“Spokane adopts emergency ordinance to address controversial Hirst water rights decision” – Spokesman Review

“Balance Water Rights: House should OK bill addressing issues raised by ruling on wells, development” – Columbian Editorial

“Flawed water-rights ruling must be reversed” – Sen. Randi Becker Op-Ed in the Tacoma News Tribune

“Rural property owners find there’s no water at the pump” – Sen. Jan Angel Op-Ed in the Kitsap Daily News

“Hirst could be the tipping point for state’s endangered rural Democrats” – Sen. Tim Sheldon Op-Ed in the Washington State Wire

“Anti-growth interests obstruct new jobs, affordable housing” – Sen. Lynda Wilson Op-Ed in the Columbian

“Property owners need access to water again” – Yakima Herald Editorial

“State legislators fighting to overturn Hirst decision” – Longview Daily News

“Water Troubles” – Longview Daily News Editorial

“Lawmakers must strike deal on ‘Hirst’ water-rights ruling” – Seattle Times Editorial

“Rural water issue must be addressed” – Walla Walla Union Bulletin Editorial

“What’s taking so long?” – Longview Daily News Editorial

“House failed to solve water, capital budget issues” – Longview Daily News Op-Ed

Thurston Co. Commissioners Consider $600,00 Study in Hirst Decision Fallout

Details about the Hirst decision

By Laudan Espinoza | Published on 
  • In late 2016, the state Supreme Court issued a ruling resulting from a challenge to rules in Whatcom County relating to the Growth Management Act.

 

  • The ruling turned decades of water law on its head by requiring local jurisdictions, such as counties, to make legal determinations on water availability before issuing a building permit, something the state Dept. of Ecology already had done.

 

  • Dissenters on the court noted, ““The majority’s decision hinges on an interpretation of RCW 19.27.097 that is unsupported by the plain language of the statute, precedent, or common sense.”

 

  • Counties and cities do not have the financial resources or technical expertise to make these judgements.

 

  • This effectively halted home building in rural parts of the state by requiring costly and duplicative studies to make legal determinations of water availability before a small, household well can be drilled.

 

  • When the 2017 legislative session began, the impacts of the decision became apparent, as counties and cities, did not know how to handle the decision. Counties took different approaches including building permit moratoriums, creating confusion.

 

  • The Senate Majority acted to address the problem. Sen. Judy Warnick, R-Moses Lake, introduced Senate Bill 5239, a bipartisan proposal to clarify the law and give certainty to property owners and local jurisdictions.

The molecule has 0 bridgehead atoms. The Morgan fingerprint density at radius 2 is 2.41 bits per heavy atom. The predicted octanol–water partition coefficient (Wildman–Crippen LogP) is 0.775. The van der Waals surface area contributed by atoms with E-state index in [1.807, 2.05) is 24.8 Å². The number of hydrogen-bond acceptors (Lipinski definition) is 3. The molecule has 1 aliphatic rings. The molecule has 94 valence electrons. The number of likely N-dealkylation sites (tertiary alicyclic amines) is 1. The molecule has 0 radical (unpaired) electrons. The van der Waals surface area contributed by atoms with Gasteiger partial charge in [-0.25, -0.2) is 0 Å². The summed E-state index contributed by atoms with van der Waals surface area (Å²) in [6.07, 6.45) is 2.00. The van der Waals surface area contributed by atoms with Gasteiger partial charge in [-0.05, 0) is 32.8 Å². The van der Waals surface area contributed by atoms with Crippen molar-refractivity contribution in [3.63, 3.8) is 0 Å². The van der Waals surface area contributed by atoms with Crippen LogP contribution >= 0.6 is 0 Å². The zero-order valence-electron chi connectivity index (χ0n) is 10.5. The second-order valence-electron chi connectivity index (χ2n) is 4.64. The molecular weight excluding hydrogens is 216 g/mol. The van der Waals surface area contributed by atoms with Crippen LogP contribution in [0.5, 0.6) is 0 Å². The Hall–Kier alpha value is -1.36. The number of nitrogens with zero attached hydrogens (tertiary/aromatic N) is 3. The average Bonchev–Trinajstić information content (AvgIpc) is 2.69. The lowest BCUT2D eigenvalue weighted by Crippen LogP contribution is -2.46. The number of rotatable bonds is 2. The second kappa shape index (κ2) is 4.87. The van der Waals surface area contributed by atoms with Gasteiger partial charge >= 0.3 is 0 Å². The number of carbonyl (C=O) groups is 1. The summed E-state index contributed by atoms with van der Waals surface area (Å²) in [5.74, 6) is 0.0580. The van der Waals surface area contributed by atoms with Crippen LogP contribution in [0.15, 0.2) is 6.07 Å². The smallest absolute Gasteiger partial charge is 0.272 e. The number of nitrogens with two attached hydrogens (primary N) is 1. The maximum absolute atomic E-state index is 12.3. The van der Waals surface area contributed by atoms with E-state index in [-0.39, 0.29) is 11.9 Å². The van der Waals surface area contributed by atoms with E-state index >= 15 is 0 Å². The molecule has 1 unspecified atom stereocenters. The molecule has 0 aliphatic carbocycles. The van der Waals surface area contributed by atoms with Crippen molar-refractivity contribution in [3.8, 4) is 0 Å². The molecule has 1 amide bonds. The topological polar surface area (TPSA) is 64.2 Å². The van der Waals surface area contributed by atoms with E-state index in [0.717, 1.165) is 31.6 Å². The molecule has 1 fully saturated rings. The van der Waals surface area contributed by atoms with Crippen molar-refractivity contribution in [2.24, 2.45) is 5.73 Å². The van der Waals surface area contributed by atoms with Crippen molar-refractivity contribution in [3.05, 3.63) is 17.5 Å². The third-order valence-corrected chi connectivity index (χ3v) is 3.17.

• During public hearings on the proposed Hirst fix legislation, property owners from around the state pled for a solution, some spending their life’s savings to build a home on a property only to be told they couldn’t and facing the possibility that the property had lost its value.

 

  • The Senate passed E2SSB 5239 (An Act Relating to Ensuring that Water is Available to Support Development) on February 28, by a vote of 28-21.  The bill was referred to the House Committee on Agriculture and Natural Resources.

 

  • The House ANR Committee held a public hearing on the bill on March 28, one day before policy committee cutoff for bills from the opposite chamber.

 

  • On March 29 – cutoff – the House committee failed to vote on the bill, meaning that the bill did not move out of the committee according to the required legislative timeline for policy bills.

McCleary and the income tax

By Laudan Espinoza | Published on May 03, 2017

Published opinion pieces from members of the Majority Coalition Caucus draw the connections between McCleary and the long-running effort to impose an income tax.

 

Senate Majority Leader Mark Schoesler, in The (Spokane) Spokesman-Review, Jan. 8, 2017: Income tax is the real issue, not schools

“This is the cleverest campaign for an income tax ever mounted in this state. Advocates for bigger government have created the illusion of a crisis in the public schools that only mountains of money can fix. Through a lawsuit they’ve gotten the state Supreme Court on their side. They would force taxes that dig deeper into everyone’s pockets, slam the brakes on economic growth, and redistribute more of the people’s hard-earned income to state agencies and powerful special-interest groups. Ultimately the goal is an income tax. Yet supporters are bending over backward to avoid using that term – and who can blame them?”

 

Sen. Mike Padden, R-Spokane Valley, in the Valley News Herald, Jan. 13, 2017: An out-of-bounds court casts shadow over Legislature

“Over the last 80 years this state has seen has seen considerable political agitation for an income tax. This effort comes from those with the most to gain – the unions representing state employees and teachers, social-service advocates and others. But every time an income tax has been put to the people since 1934, they have said no, in the loudest possible terms. The Supreme Court’s intrusion into the school-funding debate appears part of a well-calculated strategy to back the state into a corner and force it to adopt an income tax, whether it wants one or not.”

 

Sen. Tim Sheldon, D-Potlatch, in Crosscut, Jan. 20, 2017: The monster lurking behind school funding – an income tax

“Advocates of a state income tax have finally realized they will never win if they put the question to the people in an honest way. So they have set up the phoniest debate since America was forced to choose between “tastes great” and “less filling.” If you listen to the proponents, our big argument for 2017 is about levy equalization and model-school formulas — magic words that have the effect of putting an entire state to sleep. But really it is the same old argument we’ve been having in Washington more than 80 years. Our big debate isn’t about education. It’s about the income tax.”